The damages of early abuse and neglect — the loss of Scrooge’s sister Fanny (Priya Narine) is actually dramatized, with props — go subterranean, under a presentable, almost genial, surface that gradually seems to rub off. The scene in which young Scrooge finally casts off his fiancée Belle (or vice versa, since she’s played with unusual feistiness by Cynthia Jimenez-Hicks) takes on the contours of the post-war world. And so does the fact that Bob Cratchit is nowhere to be seen. Mrs. Cratchit (Alison MacDonald) is the single-mother/ breadwinner who labours under the iron thumb of Mr. Scrooge. He calls her Cratchit and doesn’t even know her first name. And though the Cratchits don’t seem to be teetering on the verge of utter annihilation from poverty, they do all wear beige (costumes by Cory Sincennes).  

A Christmas Carol, Citadel Theatre. Photo by Ian Jackson, Epic Photography.

If the word “change” is the keynote of Wood’s adaptation, “consequences” takes over in van Belle’s. It’s Scrooge’s mantra, his secret of success, the weapon he uses as a cudgel on the people around him. And the seminal irony of this new version is the way consequences turn back on Scrooge, in the storytelling, in annotations by the late (very late) Jacob Marley (Julien Arnold sporting chains and a grisly fresh head-wound), and the dialogue.

Ted Dykstra, Ruth Alexander in A Christmas Carol, Citadel Theatre. Photo by Ian Jackson, Epic Photography.

That story is still present and accounted for, in all its thrilling ghostly splendour, in this new version. It’s the framing that is different. Two of the three ghosts bear some resemblance to the spectres of the old adaptation. The Ghost of Christmas Present, though, is a bizarre and amusingly hyperactive 50s hep-cat  — the spirit of showbiz perhaps? — played with gusto by John Ullyatt in a tinsel-green suit that gives him some resemblance to an outsized leprechaun. And he changes costumes and hair styles with magical mystery that’s a kick. “Music,” this energetic ghost  tells Scrooge, “is part of the whole Christmas gig, baby.”

The traditional Christmas music that seemed to emerge from the spheres in the Wood adaptation is replaced for the most part by the dreamy or jaunty, much-covered repertoire of the early ‘50s. As in musicals, characters do break into song at dramatic moments. This aspect of the new Christmas Carol might need a tune-up, in truth — not least because those moments are only occasional, in a continuing period soundtrack. It feels just a little jarring, as it currently stands, that in a scene with one of her kids, Mrs. C breaks into Have Yourself A Merry Little Christmas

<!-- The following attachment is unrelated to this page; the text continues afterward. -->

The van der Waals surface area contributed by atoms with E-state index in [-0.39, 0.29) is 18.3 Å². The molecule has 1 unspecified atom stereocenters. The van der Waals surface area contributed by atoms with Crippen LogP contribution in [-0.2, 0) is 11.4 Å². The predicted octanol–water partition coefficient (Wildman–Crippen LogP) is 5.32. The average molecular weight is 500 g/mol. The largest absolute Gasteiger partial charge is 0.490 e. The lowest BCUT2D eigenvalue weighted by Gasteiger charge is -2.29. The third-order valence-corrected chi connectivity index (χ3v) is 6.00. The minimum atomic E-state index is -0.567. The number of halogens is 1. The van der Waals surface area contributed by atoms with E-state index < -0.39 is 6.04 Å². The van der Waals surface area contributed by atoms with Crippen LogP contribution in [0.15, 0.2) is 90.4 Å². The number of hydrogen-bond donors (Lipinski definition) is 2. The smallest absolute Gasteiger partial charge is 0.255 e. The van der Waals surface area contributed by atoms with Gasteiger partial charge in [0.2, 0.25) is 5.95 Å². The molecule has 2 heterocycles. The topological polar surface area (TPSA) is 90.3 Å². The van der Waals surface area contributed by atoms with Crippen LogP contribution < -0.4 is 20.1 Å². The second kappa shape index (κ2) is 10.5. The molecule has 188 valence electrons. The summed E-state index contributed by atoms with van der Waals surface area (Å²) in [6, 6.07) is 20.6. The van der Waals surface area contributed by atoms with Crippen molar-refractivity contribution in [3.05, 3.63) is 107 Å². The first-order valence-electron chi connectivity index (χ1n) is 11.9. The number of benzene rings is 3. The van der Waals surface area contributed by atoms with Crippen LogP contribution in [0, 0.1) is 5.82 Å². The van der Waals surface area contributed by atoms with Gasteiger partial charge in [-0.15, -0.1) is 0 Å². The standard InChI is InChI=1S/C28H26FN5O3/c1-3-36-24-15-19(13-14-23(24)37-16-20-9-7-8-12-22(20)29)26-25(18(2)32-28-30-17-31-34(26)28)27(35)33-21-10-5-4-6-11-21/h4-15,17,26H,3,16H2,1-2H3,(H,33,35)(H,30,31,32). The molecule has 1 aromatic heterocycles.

The live jazz quartet is welcome, but on opening night the sound mix was weighted rather obtrusively in favour of keyboards. And am I the only person who thinks that Holly Jolly Christmas as a grand finale to a major production should be reserved for parodies?

I’ll keep the details secret (for your own good!), but I wonder, too, if the ending doesn’t involve rather a lot of Scrooge improvising to explaining his conversion, under several circumstances where his mere presence speaks volumes. “It’s unbearable…. I see what misery I caused, how little I have to show for my life.” Luckily, Dykstra is such a charismatic performer you’ll never regret having him linger onstage.  

 Cavils aside, this is the first airing of a show that will invite future visits. And the period has inspired a handsome design by Sincennes, lit by Leigh Ann Vardy and dominated by a clock and a revolving department store door used cunningly by director Cloran to spill characters onto the stage. And Sincennes’s costumes, which achieve a kind of apotheosis at the Christmas party thrown by the Fezziwigs (Vance Avery, Belinda Cornish), are lovely, and fun to look at, set in motion by Laura Krewski’s allusive choreography. 

In short, this new Christmas Carol has a lot going for it. Is it the start of number-less Christmas Carols Yet To Come at the Citadel? This much I can tell you: It’s cleverly written and structured, and while it doesn’t exactly underscore a story of cruel, high-stakes inequity, this tale of  transformation and the visceral need for connection does speak to our time. “I didn’t know how to be part of a family,” says Scrooge. “Some families you’re born into; some you have to find….”

A holiday tradition is a way to discover yours.


A Christmas Carol

Theatre: Citadel

Written by: David van Belle from the Charles Dickens novella

Directed by: Daryl Cloran

Starring: Ted Dykstra, Julien Arnold, Vance Avery, Cynthia Jimenez-Hicks, Lilla Solymos, Sasha Rybalko — 36 actors altogether

Running: through Dec. 23

Tickets: 780-425-1820, citadeltheatre.com